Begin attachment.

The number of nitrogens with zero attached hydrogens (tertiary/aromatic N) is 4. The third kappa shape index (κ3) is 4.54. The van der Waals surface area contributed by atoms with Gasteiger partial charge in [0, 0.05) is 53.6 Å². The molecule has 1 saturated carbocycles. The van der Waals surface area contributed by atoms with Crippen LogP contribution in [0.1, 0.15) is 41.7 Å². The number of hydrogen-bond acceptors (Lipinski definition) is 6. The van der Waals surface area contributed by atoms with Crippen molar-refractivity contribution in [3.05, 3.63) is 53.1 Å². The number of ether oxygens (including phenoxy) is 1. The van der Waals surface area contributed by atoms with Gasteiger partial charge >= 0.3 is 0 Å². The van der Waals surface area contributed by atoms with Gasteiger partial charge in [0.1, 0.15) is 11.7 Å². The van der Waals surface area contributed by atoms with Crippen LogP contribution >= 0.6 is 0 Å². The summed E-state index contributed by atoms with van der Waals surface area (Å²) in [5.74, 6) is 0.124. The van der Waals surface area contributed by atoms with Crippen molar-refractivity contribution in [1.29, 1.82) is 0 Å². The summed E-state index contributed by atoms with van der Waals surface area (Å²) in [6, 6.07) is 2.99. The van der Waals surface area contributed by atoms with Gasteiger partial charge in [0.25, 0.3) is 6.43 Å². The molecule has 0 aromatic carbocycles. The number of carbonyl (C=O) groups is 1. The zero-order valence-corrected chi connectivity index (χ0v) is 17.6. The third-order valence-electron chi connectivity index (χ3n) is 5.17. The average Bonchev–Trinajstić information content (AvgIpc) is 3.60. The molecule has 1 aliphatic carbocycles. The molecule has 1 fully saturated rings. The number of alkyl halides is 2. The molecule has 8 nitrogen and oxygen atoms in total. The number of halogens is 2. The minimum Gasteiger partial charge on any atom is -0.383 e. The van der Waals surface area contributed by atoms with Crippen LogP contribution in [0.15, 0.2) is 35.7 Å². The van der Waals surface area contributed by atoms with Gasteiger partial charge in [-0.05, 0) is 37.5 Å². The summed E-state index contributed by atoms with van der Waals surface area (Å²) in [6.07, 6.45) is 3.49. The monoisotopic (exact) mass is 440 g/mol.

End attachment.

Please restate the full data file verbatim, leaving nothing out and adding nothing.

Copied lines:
The number of nitrogens with zero attached hydrogens (tertiary/aromatic N) is 4. The third kappa shape index (κ3) is 4.54. The van der Waals surface area contributed by atoms with Gasteiger partial charge in [0, 0.05) is 53.6 Å². The molecule has 1 saturated carbocycles. The van der Waals surface area contributed by atoms with Crippen LogP contribution in [0.1, 0.15) is 41.7 Å². The number of hydrogen-bond acceptors (Lipinski definition) is 6. The van der Waals surface area contributed by atoms with Crippen molar-refractivity contribution in [3.05, 3.63) is 53.1 Å². The number of ether oxygens (including phenoxy) is 1. The van der Waals surface area contributed by atoms with Gasteiger partial charge >= 0.3 is 0 Å². The van der Waals surface area contributed by atoms with Gasteiger partial charge in [0.1, 0.15) is 11.7 Å². The van der Waals surface area contributed by atoms with Crippen LogP contribution >= 0.6 is 0 Å². The summed E-state index contributed by atoms with van der Waals surface area (Å²) in [5.74, 6) is 0.124. The van der Waals surface area contributed by atoms with Crippen molar-refractivity contribution in [1.29, 1.82) is 0 Å². The summed E-state index contributed by atoms with van der Waals surface area (Å²) in [6, 6.07) is 2.99. The van der Waals surface area contributed by atoms with Gasteiger partial charge in [0.25, 0.3) is 6.43 Å². The molecule has 0 aromatic carbocycles. The number of carbonyl (C=O) groups is 1. The zero-order valence-corrected chi connectivity index (χ0v) is 17.6. The third-order valence-electron chi connectivity index (χ3n) is 5.17. The average Bonchev–Trinajstić information content (AvgIpc) is 3.60. The molecule has 1 aliphatic carbocycles. The molecule has 1 fully saturated rings. The number of alkyl halides is 2. The molecule has 8 nitrogen and oxygen atoms in total. The number of halogens is 2. The minimum Gasteiger partial charge on any atom is -0.383 e. The van der Waals surface area contributed by atoms with Crippen LogP contribution in [0.15, 0.2) is 35.7 Å². The van der Waals surface area contributed by atoms with Gasteiger partial charge in [-0.05, 0) is 37.5 Å². The summed E-state index contributed by atoms with van der Waals surface area (Å²) in [6.07, 6.45) is 3.49. The monoisotopic (exact) mass is 440 g/mol.